Over the previous eight weeks I have written a series of posts based on lectures I have delivered as part of a module which was designed in order to introduce the sociology of health and illness to first year undergraduates on non-sociology degree programs. In this final post in this series I will reflect on the previous posts and some of the interactions I had with students over the course of the module.

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In the first post I suggested that there are two central targets of sociological analysis which can offer something to an understanding of health and illness; social structures and experiences.

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Analysis  of social structures is useful because it can demonstrate to us how ‘social things‘ are ‘made up’ by social interactions but have a high level of solidity and influence over our lives. We can, therefore, explain patterns of illness through understanding the different social pressures faced by particular social groups. These pressures and influences cannot be explained through biology or psychology, yet they may have have impacts on the biology or psychology of the individual.

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The study of experiences can show us what it is like to have cancer or arthritis and how the symptoms of these conditions impact on the identity of people. If people are to be treated for such conditions it is crucial that the reality of everyday life is taken into account to be aware of what difficulties might be faced. Similarly, if people are expected to change their lifestyle in order to reduce their risk of developing illnesses how the meaning of their everyday eating, drinking and exercise behaviours and how these relate to their sense of self must be taken into consideration.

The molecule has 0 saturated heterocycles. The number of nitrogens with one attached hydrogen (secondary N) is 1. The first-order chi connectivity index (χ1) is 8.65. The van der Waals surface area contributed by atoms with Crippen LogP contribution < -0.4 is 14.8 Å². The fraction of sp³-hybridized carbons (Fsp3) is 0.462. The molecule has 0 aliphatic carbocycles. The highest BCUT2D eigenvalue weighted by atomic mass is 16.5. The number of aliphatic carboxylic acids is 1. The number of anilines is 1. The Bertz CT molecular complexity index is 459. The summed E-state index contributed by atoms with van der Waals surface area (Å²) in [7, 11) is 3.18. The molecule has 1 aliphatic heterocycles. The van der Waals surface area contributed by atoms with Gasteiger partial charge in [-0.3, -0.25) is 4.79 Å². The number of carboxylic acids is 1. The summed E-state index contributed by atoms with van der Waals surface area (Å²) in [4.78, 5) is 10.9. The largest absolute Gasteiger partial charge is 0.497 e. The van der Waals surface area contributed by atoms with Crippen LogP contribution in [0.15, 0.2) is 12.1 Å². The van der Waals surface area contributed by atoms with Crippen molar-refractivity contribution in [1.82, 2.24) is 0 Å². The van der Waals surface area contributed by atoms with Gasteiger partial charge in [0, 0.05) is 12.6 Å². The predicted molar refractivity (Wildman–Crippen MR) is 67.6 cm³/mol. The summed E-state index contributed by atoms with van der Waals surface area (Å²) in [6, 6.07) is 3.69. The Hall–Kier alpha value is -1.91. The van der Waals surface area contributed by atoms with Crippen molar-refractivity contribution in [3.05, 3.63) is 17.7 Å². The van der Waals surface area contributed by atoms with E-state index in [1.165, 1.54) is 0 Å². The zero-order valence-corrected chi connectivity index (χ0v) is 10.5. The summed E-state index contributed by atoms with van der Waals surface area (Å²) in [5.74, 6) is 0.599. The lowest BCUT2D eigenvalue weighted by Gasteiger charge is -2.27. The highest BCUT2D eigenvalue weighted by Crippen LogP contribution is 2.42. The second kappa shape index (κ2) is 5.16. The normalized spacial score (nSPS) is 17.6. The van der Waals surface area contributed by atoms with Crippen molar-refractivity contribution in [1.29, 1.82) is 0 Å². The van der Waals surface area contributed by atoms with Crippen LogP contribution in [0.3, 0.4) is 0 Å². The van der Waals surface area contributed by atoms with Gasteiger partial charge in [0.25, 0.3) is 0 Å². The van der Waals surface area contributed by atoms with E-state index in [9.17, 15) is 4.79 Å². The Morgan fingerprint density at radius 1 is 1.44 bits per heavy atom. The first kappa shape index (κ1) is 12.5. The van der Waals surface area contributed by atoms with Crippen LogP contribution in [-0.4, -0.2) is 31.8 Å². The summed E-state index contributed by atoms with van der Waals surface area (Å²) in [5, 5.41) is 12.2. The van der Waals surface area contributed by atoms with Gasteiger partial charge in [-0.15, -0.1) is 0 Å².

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Seven topics were used to explore the sociology of health and illness which intersected with social structures and experiences in a variety of different ways. Social structures were explored for the ways in which they can help to produce and reproduce health inequalities which were also addressed through the notion of capitalism and its role in generating different class groups and broader social and economic inequalities.

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The importance of understanding experiences was introduced through discussing the approach to analysing ‘illness narratives‘ which can highlight how health conditions can impact on the pictures people hold of themselves, their lives and their futures. Understanding experiences is also vital in order to get a full picture of how ethnicity and health relate to one another as cultures which are built around particular ethnicities can be particularly powerful and have a strong influence on health practices. Similarly, the importance of gender for understanding how health is experienced and inequalities are produced was explored.

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The ways in which people experience health and illness were shown to intersect with the structures of the scientific and medical disciplines through the increasing influence of medical and rational knowledge and practices on our lives.